Search for historic painting

Old painting search

Local people are being urged to help historians track down an original painting said to depict Northallerton’s ‘Bishops Palace’.

A copy of the oil painting, which was believed to hang above the mantel of a house near the palace, was passed on to members of the Heritage Hub team as part of its latest exhibition. 

The only other drawing of the building depicts it in ruins.   

The palace was sited in Northallerton town cemetery and although no exact date is available, it probably dates to around 1200and served as the residence of successive Bishops of Durham until approximately 1600.

 It played host to many Royal visitors mainly in connection with the English – Scottish wars for which Northallerton was frequently used as a rendezvous for the English army before they went to fight.

The hub’s new photography exhibition opened last month, featuring prints of the town across the years celebrating the people and places that make Northallerton.  It shows the evolution of photography and events including Carnivals, Miss Northallerton, Friarage and Rutson Hospitals Nurses Graduation, Armistice Day and Allerton School.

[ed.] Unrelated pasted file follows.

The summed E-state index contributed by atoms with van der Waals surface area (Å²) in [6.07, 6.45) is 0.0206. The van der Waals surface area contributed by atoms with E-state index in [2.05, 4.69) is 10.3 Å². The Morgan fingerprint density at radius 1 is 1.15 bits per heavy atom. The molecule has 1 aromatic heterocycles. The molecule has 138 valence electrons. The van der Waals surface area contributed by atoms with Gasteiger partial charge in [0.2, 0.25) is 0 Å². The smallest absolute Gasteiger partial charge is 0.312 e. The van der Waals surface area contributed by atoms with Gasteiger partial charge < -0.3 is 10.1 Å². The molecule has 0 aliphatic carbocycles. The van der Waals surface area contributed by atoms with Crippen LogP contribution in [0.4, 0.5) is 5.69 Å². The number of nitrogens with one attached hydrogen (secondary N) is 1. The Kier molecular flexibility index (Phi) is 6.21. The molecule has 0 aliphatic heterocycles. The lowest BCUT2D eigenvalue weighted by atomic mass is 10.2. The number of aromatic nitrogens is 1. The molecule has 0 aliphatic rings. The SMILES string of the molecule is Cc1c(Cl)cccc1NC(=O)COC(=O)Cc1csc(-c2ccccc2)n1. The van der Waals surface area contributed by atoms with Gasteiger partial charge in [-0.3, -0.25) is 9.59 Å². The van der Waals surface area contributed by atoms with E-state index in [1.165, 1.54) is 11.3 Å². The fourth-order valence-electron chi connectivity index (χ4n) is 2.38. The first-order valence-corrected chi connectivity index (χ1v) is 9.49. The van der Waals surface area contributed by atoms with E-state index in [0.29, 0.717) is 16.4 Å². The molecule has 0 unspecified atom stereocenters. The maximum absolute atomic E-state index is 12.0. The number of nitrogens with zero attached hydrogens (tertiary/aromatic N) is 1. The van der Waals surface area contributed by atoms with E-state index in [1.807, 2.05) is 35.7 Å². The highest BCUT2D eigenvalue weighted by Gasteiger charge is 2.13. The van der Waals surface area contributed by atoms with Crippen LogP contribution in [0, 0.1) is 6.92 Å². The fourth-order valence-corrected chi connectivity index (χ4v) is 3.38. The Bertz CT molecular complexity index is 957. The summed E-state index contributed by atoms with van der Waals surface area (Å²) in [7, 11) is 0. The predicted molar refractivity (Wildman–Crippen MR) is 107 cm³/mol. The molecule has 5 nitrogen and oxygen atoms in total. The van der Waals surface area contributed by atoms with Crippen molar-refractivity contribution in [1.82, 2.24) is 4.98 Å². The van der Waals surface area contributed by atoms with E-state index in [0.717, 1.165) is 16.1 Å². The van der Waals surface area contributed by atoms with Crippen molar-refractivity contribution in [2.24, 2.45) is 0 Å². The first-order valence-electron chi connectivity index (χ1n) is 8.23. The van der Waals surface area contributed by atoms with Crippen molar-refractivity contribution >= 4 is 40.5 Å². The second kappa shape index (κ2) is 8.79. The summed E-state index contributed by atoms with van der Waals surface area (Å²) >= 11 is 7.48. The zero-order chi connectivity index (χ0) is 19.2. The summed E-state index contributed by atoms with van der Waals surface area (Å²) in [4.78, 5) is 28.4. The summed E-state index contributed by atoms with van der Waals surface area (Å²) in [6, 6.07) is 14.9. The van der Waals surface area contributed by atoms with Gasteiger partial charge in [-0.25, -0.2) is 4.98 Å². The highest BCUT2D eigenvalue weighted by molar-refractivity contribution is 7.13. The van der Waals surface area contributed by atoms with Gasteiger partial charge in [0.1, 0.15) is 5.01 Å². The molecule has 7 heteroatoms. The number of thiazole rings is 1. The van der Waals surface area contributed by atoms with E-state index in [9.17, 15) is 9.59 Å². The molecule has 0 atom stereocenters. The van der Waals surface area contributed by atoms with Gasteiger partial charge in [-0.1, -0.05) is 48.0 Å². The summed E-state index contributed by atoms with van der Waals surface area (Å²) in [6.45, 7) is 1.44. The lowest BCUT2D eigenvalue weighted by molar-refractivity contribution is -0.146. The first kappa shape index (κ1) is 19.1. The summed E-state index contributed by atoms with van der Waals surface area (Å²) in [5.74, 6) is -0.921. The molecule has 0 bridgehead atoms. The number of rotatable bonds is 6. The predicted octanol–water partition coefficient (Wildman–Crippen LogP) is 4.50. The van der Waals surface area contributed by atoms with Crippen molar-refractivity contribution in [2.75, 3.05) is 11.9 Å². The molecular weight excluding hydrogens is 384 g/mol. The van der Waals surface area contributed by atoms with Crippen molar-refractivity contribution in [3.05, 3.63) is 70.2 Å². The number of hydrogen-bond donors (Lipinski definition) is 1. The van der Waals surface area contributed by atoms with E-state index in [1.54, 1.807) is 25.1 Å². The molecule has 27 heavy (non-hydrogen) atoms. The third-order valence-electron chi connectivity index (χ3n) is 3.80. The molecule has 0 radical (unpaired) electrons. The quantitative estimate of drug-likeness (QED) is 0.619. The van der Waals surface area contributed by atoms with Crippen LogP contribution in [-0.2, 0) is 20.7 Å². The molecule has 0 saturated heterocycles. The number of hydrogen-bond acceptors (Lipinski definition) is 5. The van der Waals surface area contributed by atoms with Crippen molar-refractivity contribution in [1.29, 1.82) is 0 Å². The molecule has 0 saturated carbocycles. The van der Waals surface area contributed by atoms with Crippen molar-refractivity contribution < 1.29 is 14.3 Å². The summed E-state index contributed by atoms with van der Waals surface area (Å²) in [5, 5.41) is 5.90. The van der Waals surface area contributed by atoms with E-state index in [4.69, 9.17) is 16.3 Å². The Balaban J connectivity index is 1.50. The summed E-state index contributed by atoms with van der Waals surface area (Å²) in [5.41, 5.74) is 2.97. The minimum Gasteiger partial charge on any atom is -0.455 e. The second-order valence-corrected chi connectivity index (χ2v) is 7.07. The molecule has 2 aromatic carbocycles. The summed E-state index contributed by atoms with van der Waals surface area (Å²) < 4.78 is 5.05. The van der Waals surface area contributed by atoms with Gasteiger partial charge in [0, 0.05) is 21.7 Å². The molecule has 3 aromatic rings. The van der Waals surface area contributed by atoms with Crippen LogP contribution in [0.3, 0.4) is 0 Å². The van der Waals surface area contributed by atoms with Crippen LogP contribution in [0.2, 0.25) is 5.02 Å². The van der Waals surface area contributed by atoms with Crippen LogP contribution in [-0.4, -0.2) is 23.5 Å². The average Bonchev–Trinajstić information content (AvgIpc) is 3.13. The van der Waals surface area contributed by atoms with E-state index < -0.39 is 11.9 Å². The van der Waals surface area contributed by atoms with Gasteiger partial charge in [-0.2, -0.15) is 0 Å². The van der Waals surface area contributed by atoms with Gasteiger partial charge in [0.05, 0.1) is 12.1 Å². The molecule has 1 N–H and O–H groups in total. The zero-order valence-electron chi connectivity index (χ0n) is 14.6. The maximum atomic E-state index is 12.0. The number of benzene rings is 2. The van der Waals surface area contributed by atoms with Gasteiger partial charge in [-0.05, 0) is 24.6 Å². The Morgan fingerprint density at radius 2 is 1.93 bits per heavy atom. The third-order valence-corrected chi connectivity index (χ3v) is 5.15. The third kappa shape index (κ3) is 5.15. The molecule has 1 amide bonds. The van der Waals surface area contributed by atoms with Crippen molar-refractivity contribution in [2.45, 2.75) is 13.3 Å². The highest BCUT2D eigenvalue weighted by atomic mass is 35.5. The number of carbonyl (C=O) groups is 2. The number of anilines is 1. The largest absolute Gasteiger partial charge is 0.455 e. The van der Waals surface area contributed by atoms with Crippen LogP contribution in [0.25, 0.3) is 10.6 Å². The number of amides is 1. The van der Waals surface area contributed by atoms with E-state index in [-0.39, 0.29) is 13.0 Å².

Since it opened six months ago the hub has welcomed close to 1500 visitors checking out the latest displays of artefacts and taking part in history themed workshops.   Run by Hambleton District Council as part of the Historic England High Street Heritage Action Zone, it looks to engage local people with the town’s heritage.

Deputy Leader of the Council, Councillor Peter Wilkinson said:  “Its benefit goes way beyond allowing people to explore the towns past - it is providing them with an opportunity to contribute their own memories, artefacts and stories allowing us to build a rich collection of material.

“A number of outreach sessions in conjunction with local groups are being planned to extend the hubs reach and benefit and school parties have visited - it has had equal appeal to the younger generation with pupils fascinated by the history of their home town.”

All the material gathered is being curated and posted into a digital depository – a dedicated website has been set up to allow the work to be seen way beyond the exhibitions.   The hub is open Wednesday to Friday from 10am until 4pm and alternate Saturdays.  See for more details.

To find out what is happening and get involved, follow @HistoricEngland; @HE_Yorkshire; #HistoricHighStreets or visit: 

Published: 27th October 2022

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